By Michael J. Coene

Cigarette smoke wafted in. I couldn’t see it but I could smell it. The densely acrid odor was wafting its way in. I was in the corner. In my apartment, I was sitting in the corner, on the floor. I was scratching my own head. I had a lot of hair for a guy my age. It wasn’t long hair, but it was poofy and thick. I ran my fingers through my hair over and over again. I got lost in repetition. Strands fell out. Flakes fell, too. On my lap, a thin pile was accumulating — a pile of my flakes and strands. Smoke came in. My privacy was compromised.

Trying not to blink often leads to blinking…

My apartment had three total doors — one for the entrance, one for the bathroom, and one for the closet. I kept nothing in the closet. My stuff was all over the floor. The door that I could see from my position in the corner was the door that was the entrance. I could see the closet door, too, but I wasn’t looking at the closet door. My fingers raked my scalp. I watched the pile of me grow.

I stared at the light beneath the door that was the entrance. Shadows were out there. Two shadows in the hall, two black bars in the kind of yellow light. The shadows were the same size, spaced evenly apart. The shadows didn’t move. I stared. My fingers didn’t stop. The smoke was still wafting in.

I decided that the shadows were one pair of feet. Some kind of person was standing out there. It was not the first time a person had stood there smoking. I wondered if the person could hear my fingers rake my head. I refused to stop raking. I didn’t want the person to think that anyone could stop me from being who I am.

Trying not to blink often leads to blinking, just like trying not to move often leads to moving. Sometimes I blinked, and sometimes the shadows shifted. It was a classic showdown. I wondered what the person wanted. The shadows held their breath. Carefully, slowly, I crawled to the door that was the entrance to my apartment. The door was in the kitchen. As I crawled across the kitchen floor, my sweaty palms kind of clung to the linoleum. I didn’t know for sure if the tiles were linoleum, but I assumed they were linoleum, because that is what I assume with all kitchens that have tiles.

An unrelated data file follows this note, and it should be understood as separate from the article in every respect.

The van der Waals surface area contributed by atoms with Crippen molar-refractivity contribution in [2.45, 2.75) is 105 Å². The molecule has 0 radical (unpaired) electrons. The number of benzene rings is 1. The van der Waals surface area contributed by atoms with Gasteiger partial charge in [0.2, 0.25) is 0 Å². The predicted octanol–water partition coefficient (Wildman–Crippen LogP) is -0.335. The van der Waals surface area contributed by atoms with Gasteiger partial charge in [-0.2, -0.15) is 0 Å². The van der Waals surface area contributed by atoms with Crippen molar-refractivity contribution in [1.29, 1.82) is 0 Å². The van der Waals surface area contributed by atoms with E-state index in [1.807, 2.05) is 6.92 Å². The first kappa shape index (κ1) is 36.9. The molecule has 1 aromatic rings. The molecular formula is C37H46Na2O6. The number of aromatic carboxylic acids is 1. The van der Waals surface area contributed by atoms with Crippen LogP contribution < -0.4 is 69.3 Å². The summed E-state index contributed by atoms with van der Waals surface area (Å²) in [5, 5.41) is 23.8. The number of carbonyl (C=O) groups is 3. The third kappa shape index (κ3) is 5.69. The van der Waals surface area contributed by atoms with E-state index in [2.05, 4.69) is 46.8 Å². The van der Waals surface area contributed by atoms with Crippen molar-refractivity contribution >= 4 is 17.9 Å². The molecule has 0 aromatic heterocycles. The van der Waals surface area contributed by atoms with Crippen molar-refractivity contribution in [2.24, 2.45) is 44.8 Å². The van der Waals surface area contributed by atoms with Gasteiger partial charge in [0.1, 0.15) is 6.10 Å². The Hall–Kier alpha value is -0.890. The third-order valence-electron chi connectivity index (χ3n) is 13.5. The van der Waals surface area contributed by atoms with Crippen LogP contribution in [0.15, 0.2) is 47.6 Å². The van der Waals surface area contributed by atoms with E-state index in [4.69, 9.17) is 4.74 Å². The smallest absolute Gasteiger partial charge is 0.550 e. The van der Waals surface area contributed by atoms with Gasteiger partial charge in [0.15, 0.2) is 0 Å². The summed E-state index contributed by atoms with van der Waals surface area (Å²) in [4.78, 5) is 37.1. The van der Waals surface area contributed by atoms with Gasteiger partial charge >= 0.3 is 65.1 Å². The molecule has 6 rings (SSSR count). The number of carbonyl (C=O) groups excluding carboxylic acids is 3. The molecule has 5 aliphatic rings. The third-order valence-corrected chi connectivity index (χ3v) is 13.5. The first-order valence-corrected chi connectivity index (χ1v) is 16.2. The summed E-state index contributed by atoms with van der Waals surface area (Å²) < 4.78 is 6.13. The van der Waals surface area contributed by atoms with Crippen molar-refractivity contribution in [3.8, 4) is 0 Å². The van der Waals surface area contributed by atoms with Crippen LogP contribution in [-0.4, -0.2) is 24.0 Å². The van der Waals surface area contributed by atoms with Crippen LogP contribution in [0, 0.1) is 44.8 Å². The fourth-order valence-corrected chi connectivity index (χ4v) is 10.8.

My hands made wet, gripping sounds as I crawled toward the door. I winced. I did what I could to make my sucky hands less audible. I wiped my hands on my pants. I blew silently on my palms. Nothing really helped. I crawled through the sounds. The shadows didn’t move.

I stopped crawling when I got to the door because I physically could not go forward anymore. I made myself as flat as I could be. I felt like a slug. Three days prior I had watched a video on the Internet of slugs having sex — it is the single most beautiful thing I have ever seen. Remembering the beauty of the slug sex made me start to cry. I covered my mouth to stop the sob from slipping out too loudly. The shadows reacted. The shadows stepped back. My eyes were flush to the light beneath the door, but the shadows had stepped back, and I couldn’t see, exactly, what the shadows looked like anymore.

I was trying not to breathe and I was trying not to cry — it was a lot to handle. I couldn’t manage the workload. I breathed in, deeply. The air that went in me carried other things with it. Things burrowed in my nostrils. Debris flew down a tube, I think, beyond my nasal parts. I choked, hacked, coughed, and spat. A blob of snot shot out, landing with a splat on the linoleum. The blob looked like a slug, which reminded me of just how beautiful the slug sex was. I started sobbing all over again. This time I didn’t hold it back. Because I couldn’t.

When I checked under the door again, the two shadows had vanished. I was sad, or disheartened. I turned my back on the whole situation, propped my back against the door. I started to feel more sad, or more disheartened, so I raked my head with my fingers. I watched my flakes and strands build a new nest on my lap. On the floor my snot lay still. I took a good look at the snot, noticed little flecks of ash were swimming in the globule.

I grinned what was probably a big and goofy grin. I became excited. There it was — in the snot — proof that the cigarette had actually existed! Really, truly, there had been a person standing outside my door, and the person had been smoking while my fingers raked my head. I had evidence, now. I had Exhibit A.

It felt so good to know that I was not insane, felt so good that I started weeping in a way that also made me laugh, eventually allowing the laughter to be dominant. I was not insane. “I am not insane,” I announced to my apartment. I smiled. It felt so good. I let my fingers rake my head more quickly than before. Soon it would be morning, and that would be another day — a day in which I’d know for sure that I am not insane.

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About Michael J. Coene

Michael J. Coene's short stories have been published by Barrelhouse Magazine, The Canary Press, Your Impossible Voice, Bridge Eight, Adelaide Magazine, and more. He lives with a blind dog above a duck-pin bowling alley in Baltimore. He doesn't sleep much.

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